Meet the muses hercules voices

Film Review: Hercules () – Feeling Animated

We are a community of Geeks that strives to be a leading voice in the fight for Diversity . Hercules Live Action Fancast: Meet The Muses!. Hercules is a American animated musical fantasy comedy film produced by Walt Disney On the way, they meet Megara—"Meg" for short—a sarcastic damsel whom Josh Keaton provided the speaking voice of Hercules as a teenager, while Roger Michael Show served as the supervising animator for the Muses. Day Favourite singing voice- Hercules Muses. Ladies could siiiing.

Scarfe was best known at the time as a cartoonist for The Sunday Times and as an illustrator for The New Yorker, but in the world of animation, he was noted for creating the outlandish animated segments of the film Pink Floyd — the Wall.

Scarfe began to produce great quantities of evocative concept work in his London studio and ultimately, Hercules became a three-year commitment for him, involving lots of faxing and mailing and trips to California the artists also visited him in London.

Scarfe was there, and it helped many of the animators to meet and speak with him as some had been intimidated by the idea of working with such a well-known artist. The two days the artists spent together proved beneficial and work progressed much more smoothly after this.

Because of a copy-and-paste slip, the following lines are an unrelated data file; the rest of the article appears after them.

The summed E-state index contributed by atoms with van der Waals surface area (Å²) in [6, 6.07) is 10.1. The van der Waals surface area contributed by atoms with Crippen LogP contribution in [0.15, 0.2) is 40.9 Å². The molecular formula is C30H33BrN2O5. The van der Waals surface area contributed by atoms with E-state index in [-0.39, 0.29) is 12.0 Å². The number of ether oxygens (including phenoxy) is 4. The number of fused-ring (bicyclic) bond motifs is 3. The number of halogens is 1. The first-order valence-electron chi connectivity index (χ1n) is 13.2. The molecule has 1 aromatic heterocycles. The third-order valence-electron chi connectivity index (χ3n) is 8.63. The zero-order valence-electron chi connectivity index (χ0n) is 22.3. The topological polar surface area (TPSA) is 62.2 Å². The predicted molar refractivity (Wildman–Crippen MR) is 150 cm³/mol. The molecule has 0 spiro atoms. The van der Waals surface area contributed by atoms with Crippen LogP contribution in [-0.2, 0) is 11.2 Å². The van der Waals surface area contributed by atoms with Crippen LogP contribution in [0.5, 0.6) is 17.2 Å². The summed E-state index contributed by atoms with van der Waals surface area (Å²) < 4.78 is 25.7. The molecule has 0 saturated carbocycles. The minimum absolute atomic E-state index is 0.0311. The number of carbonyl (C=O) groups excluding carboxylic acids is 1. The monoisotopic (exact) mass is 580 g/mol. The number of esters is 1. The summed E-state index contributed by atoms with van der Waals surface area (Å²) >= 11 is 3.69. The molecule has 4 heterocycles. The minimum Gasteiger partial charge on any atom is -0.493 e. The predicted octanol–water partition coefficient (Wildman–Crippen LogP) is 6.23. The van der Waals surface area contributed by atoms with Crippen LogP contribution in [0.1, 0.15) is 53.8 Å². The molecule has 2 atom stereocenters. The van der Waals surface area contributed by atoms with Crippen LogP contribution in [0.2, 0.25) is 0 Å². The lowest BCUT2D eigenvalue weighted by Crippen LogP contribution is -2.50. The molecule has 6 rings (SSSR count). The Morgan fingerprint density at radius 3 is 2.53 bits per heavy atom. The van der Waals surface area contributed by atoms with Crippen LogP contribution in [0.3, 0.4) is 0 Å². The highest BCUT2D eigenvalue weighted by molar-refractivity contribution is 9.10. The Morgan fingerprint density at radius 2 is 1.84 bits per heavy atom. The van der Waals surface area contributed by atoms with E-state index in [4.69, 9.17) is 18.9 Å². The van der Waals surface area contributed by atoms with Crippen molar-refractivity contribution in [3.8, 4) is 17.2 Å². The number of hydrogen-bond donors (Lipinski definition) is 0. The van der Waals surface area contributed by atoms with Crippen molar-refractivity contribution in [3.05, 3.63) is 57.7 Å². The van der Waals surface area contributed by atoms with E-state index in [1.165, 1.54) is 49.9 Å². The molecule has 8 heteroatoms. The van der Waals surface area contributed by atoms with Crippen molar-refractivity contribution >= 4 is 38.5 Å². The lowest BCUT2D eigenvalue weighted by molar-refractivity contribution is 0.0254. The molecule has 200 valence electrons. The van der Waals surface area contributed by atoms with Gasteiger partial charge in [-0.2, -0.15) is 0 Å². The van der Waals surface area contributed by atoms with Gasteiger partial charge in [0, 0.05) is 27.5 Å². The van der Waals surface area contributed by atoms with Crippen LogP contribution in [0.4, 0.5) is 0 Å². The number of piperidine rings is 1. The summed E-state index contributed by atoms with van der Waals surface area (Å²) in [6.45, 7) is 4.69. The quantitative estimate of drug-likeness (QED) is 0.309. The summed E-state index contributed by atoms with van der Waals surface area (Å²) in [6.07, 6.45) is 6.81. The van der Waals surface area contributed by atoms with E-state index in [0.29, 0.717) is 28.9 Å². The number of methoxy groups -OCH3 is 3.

Hercules () - Full Cast & Crew - IMDb

As had become the norm by this point, the team also benefited from a research trip to the location. In April of many of the key contributors headed out for a two-week expedition to Greece and Turkey, spending six days in the former and eight in the latter.

In Turkey, they spent two days on a yacht photographing the Turkish coast and visited other ancient ruins and historic sites, taking pictures all the while for future reference.

The experience helped to gel the filmmakers into a more cohesive unit and gave them a better feel for the setting they would be working in. Released in the summer of to rather underwhelming reviews, Hercules suffers from some of the same problems that Pocahontas did; a lot of people especially the Greeks resented it for butchering the original myths it was based on, while others found the pop culture references too schlocky and awkward for the context.